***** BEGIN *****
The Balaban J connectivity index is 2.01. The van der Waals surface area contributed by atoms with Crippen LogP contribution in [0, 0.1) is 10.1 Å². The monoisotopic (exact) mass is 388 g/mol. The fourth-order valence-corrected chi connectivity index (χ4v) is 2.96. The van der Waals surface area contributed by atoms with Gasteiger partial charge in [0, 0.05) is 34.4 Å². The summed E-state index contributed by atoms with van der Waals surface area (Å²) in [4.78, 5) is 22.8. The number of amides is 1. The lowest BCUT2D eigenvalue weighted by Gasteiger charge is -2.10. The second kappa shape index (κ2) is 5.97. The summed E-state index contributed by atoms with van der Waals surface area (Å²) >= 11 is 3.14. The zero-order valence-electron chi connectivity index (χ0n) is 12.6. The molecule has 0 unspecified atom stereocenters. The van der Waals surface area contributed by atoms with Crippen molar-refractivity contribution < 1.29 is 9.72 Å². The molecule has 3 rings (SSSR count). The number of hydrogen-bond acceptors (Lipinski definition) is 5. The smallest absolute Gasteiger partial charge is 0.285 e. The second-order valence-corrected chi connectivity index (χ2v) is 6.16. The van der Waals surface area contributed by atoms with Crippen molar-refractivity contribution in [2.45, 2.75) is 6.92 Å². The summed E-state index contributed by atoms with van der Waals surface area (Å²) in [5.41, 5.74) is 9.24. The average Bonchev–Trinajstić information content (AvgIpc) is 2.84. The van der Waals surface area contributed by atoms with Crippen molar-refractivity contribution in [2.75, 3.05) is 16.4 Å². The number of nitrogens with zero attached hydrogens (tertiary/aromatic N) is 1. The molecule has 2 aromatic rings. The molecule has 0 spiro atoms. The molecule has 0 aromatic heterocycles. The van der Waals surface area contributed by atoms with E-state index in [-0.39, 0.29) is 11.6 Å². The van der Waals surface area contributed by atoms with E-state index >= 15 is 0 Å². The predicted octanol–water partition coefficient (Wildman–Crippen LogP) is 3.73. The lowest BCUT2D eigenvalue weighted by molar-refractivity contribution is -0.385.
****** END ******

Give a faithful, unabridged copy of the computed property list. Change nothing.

The Balaban J connectivity index is 2.01. The van der Waals surface area contributed by atoms with Crippen LogP contribution in [0, 0.1) is 10.1 Å². The monoisotopic (exact) mass is 388 g/mol. The fourth-order valence-corrected chi connectivity index (χ4v) is 2.96. The van der Waals surface area contributed by atoms with Gasteiger partial charge in [0, 0.05) is 34.4 Å². The summed E-state index contributed by atoms with van der Waals surface area (Å²) in [4.78, 5) is 22.8. The number of amides is 1. The lowest BCUT2D eigenvalue weighted by Gasteiger charge is -2.10. The second kappa shape index (κ2) is 5.97. The summed E-state index contributed by atoms with van der Waals surface area (Å²) >= 11 is 3.14. The zero-order valence-electron chi connectivity index (χ0n) is 12.6. The molecule has 0 unspecified atom stereocenters. The van der Waals surface area contributed by atoms with Crippen molar-refractivity contribution < 1.29 is 9.72 Å². The molecule has 3 rings (SSSR count). The number of hydrogen-bond acceptors (Lipinski definition) is 5. The smallest absolute Gasteiger partial charge is 0.285 e. The second-order valence-corrected chi connectivity index (χ2v) is 6.16. The van der Waals surface area contributed by atoms with Crippen molar-refractivity contribution in [2.45, 2.75) is 6.92 Å². The summed E-state index contributed by atoms with van der Waals surface area (Å²) in [5.41, 5.74) is 9.24. The average Bonchev–Trinajstić information content (AvgIpc) is 2.84. The van der Waals surface area contributed by atoms with Crippen molar-refractivity contribution in [2.75, 3.05) is 16.4 Å². The number of nitrogens with zero attached hydrogens (tertiary/aromatic N) is 1. The molecule has 2 aromatic rings. The molecule has 0 spiro atoms. The molecule has 0 aromatic heterocycles. The van der Waals surface area contributed by atoms with E-state index in [-0.39, 0.29) is 11.6 Å². The van der Waals surface area contributed by atoms with E-state index >= 15 is 0 Å². The predicted octanol–water partition coefficient (Wildman–Crippen LogP) is 3.73. The lowest BCUT2D eigenvalue weighted by molar-refractivity contribution is -0.385.